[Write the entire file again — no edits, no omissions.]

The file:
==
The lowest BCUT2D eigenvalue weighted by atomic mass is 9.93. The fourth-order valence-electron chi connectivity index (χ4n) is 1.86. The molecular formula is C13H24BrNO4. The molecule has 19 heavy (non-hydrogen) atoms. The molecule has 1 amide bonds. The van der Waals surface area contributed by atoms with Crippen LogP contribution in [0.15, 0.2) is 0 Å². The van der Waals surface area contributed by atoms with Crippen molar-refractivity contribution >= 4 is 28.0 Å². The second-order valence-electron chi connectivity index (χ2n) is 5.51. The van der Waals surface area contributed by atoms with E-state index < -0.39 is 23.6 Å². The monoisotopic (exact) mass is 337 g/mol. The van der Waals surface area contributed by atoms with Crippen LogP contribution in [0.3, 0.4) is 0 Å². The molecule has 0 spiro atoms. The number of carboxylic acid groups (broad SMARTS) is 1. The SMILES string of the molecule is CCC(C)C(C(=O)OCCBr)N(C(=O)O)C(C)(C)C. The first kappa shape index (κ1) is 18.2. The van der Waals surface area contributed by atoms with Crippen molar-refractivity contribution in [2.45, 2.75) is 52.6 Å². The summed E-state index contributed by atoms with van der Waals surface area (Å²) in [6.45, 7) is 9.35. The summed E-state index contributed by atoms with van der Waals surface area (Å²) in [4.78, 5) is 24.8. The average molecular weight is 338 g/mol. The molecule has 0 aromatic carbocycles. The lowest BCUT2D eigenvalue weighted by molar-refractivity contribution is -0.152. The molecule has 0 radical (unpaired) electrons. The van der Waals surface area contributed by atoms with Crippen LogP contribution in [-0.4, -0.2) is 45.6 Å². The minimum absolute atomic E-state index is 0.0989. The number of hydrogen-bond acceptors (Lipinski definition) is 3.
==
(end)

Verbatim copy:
The lowest BCUT2D eigenvalue weighted by atomic mass is 9.93. The fourth-order valence-electron chi connectivity index (χ4n) is 1.86. The molecular formula is C13H24BrNO4. The molecule has 19 heavy (non-hydrogen) atoms. The molecule has 1 amide bonds. The van der Waals surface area contributed by atoms with Crippen LogP contribution in [0.15, 0.2) is 0 Å². The van der Waals surface area contributed by atoms with Crippen molar-refractivity contribution >= 4 is 28.0 Å². The second-order valence-electron chi connectivity index (χ2n) is 5.51. The van der Waals surface area contributed by atoms with E-state index < -0.39 is 23.6 Å². The monoisotopic (exact) mass is 337 g/mol. The van der Waals surface area contributed by atoms with Crippen LogP contribution in [0.3, 0.4) is 0 Å². The molecule has 0 spiro atoms. The number of carboxylic acid groups (broad SMARTS) is 1. The SMILES string of the molecule is CCC(C)C(C(=O)OCCBr)N(C(=O)O)C(C)(C)C. The first kappa shape index (κ1) is 18.2. The van der Waals surface area contributed by atoms with Crippen molar-refractivity contribution in [2.45, 2.75) is 52.6 Å². The summed E-state index contributed by atoms with van der Waals surface area (Å²) in [6.45, 7) is 9.35. The summed E-state index contributed by atoms with van der Waals surface area (Å²) in [4.78, 5) is 24.8. The average molecular weight is 338 g/mol. The molecule has 0 aromatic carbocycles. The lowest BCUT2D eigenvalue weighted by molar-refractivity contribution is -0.152. The molecule has 0 radical (unpaired) electrons. The van der Waals surface area contributed by atoms with Crippen LogP contribution in [-0.4, -0.2) is 45.6 Å². The minimum absolute atomic E-state index is 0.0989. The number of hydrogen-bond acceptors (Lipinski definition) is 3.